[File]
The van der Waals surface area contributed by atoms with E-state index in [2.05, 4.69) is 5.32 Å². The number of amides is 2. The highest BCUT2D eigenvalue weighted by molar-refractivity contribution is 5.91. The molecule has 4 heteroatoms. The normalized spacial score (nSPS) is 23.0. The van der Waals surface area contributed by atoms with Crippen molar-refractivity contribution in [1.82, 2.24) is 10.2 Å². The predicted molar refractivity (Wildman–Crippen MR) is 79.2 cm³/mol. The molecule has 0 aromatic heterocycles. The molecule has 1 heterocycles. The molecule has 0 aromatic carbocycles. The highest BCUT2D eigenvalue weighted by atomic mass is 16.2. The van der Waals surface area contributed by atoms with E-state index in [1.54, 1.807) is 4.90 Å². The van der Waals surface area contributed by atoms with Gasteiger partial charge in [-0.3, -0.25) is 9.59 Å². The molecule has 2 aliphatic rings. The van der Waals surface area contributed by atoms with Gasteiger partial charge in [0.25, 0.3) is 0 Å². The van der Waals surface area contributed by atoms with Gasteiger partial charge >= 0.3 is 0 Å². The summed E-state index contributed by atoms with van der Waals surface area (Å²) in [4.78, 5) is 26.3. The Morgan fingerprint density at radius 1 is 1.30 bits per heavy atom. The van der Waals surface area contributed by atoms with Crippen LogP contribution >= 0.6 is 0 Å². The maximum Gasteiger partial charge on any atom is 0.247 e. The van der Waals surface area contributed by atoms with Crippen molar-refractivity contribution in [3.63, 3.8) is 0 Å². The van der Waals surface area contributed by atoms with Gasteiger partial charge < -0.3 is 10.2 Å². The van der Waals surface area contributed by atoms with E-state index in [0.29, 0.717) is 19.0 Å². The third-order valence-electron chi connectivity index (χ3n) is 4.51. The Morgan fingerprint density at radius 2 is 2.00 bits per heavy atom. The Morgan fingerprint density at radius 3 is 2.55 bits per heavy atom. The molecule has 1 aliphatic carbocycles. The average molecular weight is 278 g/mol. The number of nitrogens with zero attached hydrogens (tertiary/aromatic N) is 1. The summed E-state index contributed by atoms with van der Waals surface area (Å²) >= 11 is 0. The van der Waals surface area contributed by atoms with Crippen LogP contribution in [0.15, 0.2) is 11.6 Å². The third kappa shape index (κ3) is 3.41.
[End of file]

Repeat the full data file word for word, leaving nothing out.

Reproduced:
The van der Waals surface area contributed by atoms with E-state index in [2.05, 4.69) is 5.32 Å². The number of amides is 2. The highest BCUT2D eigenvalue weighted by molar-refractivity contribution is 5.91. The molecule has 4 heteroatoms. The normalized spacial score (nSPS) is 23.0. The van der Waals surface area contributed by atoms with Crippen molar-refractivity contribution in [1.82, 2.24) is 10.2 Å². The predicted molar refractivity (Wildman–Crippen MR) is 79.2 cm³/mol. The molecule has 0 aromatic heterocycles. The molecule has 1 heterocycles. The molecule has 0 aromatic carbocycles. The highest BCUT2D eigenvalue weighted by atomic mass is 16.2. The van der Waals surface area contributed by atoms with E-state index in [1.54, 1.807) is 4.90 Å². The van der Waals surface area contributed by atoms with Gasteiger partial charge in [-0.3, -0.25) is 9.59 Å². The molecule has 2 aliphatic rings. The van der Waals surface area contributed by atoms with Gasteiger partial charge in [0.25, 0.3) is 0 Å². The van der Waals surface area contributed by atoms with Gasteiger partial charge >= 0.3 is 0 Å². The summed E-state index contributed by atoms with van der Waals surface area (Å²) in [4.78, 5) is 26.3. The Morgan fingerprint density at radius 1 is 1.30 bits per heavy atom. The van der Waals surface area contributed by atoms with Crippen LogP contribution >= 0.6 is 0 Å². The maximum Gasteiger partial charge on any atom is 0.247 e. The van der Waals surface area contributed by atoms with Crippen molar-refractivity contribution in [3.63, 3.8) is 0 Å². The van der Waals surface area contributed by atoms with Gasteiger partial charge < -0.3 is 10.2 Å². The van der Waals surface area contributed by atoms with E-state index in [0.29, 0.717) is 19.0 Å². The third-order valence-electron chi connectivity index (χ3n) is 4.51. The Morgan fingerprint density at radius 2 is 2.00 bits per heavy atom. The Morgan fingerprint density at radius 3 is 2.55 bits per heavy atom. The molecule has 1 aliphatic carbocycles. The average molecular weight is 278 g/mol. The number of nitrogens with zero attached hydrogens (tertiary/aromatic N) is 1. The summed E-state index contributed by atoms with van der Waals surface area (Å²) >= 11 is 0. The van der Waals surface area contributed by atoms with Crippen LogP contribution in [0.15, 0.2) is 11.6 Å². The third kappa shape index (κ3) is 3.41.